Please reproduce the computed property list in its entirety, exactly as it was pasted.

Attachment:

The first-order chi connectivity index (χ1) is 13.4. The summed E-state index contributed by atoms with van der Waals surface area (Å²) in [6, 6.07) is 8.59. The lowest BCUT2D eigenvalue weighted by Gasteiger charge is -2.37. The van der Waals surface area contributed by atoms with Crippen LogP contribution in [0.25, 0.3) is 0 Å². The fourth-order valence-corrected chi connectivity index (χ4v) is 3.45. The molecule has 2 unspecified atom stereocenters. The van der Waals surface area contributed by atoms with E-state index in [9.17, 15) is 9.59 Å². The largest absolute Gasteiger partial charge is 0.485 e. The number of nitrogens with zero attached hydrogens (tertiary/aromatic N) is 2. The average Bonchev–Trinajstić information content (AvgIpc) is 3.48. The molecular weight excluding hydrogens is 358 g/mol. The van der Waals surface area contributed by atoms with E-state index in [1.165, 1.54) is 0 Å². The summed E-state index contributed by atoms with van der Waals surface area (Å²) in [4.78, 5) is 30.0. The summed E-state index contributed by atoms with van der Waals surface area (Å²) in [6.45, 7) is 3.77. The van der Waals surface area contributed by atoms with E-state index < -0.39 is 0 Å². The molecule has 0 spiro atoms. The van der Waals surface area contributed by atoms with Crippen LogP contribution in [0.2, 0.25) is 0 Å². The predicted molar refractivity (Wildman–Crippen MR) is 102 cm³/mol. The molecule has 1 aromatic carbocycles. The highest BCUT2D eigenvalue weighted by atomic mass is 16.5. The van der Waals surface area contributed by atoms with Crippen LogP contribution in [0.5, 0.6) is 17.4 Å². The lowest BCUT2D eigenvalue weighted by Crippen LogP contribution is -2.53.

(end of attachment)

The first-order chi connectivity index (χ1) is 13.4. The summed E-state index contributed by atoms with van der Waals surface area (Å²) in [6, 6.07) is 8.59. The lowest BCUT2D eigenvalue weighted by Gasteiger charge is -2.37. The van der Waals surface area contributed by atoms with Crippen LogP contribution in [0.25, 0.3) is 0 Å². The fourth-order valence-corrected chi connectivity index (χ4v) is 3.45. The molecule has 2 unspecified atom stereocenters. The van der Waals surface area contributed by atoms with E-state index in [9.17, 15) is 9.59 Å². The largest absolute Gasteiger partial charge is 0.485 e. The number of nitrogens with zero attached hydrogens (tertiary/aromatic N) is 2. The average Bonchev–Trinajstić information content (AvgIpc) is 3.48. The molecular weight excluding hydrogens is 358 g/mol. The van der Waals surface area contributed by atoms with E-state index in [1.165, 1.54) is 0 Å². The summed E-state index contributed by atoms with van der Waals surface area (Å²) in [4.78, 5) is 30.0. The summed E-state index contributed by atoms with van der Waals surface area (Å²) in [6.45, 7) is 3.77. The van der Waals surface area contributed by atoms with E-state index < -0.39 is 0 Å². The molecule has 0 spiro atoms. The van der Waals surface area contributed by atoms with Crippen LogP contribution in [0.2, 0.25) is 0 Å². The predicted molar refractivity (Wildman–Crippen MR) is 102 cm³/mol. The molecule has 1 aromatic carbocycles. The highest BCUT2D eigenvalue weighted by atomic mass is 16.5. The van der Waals surface area contributed by atoms with Crippen LogP contribution in [0.5, 0.6) is 17.4 Å². The lowest BCUT2D eigenvalue weighted by Crippen LogP contribution is -2.53.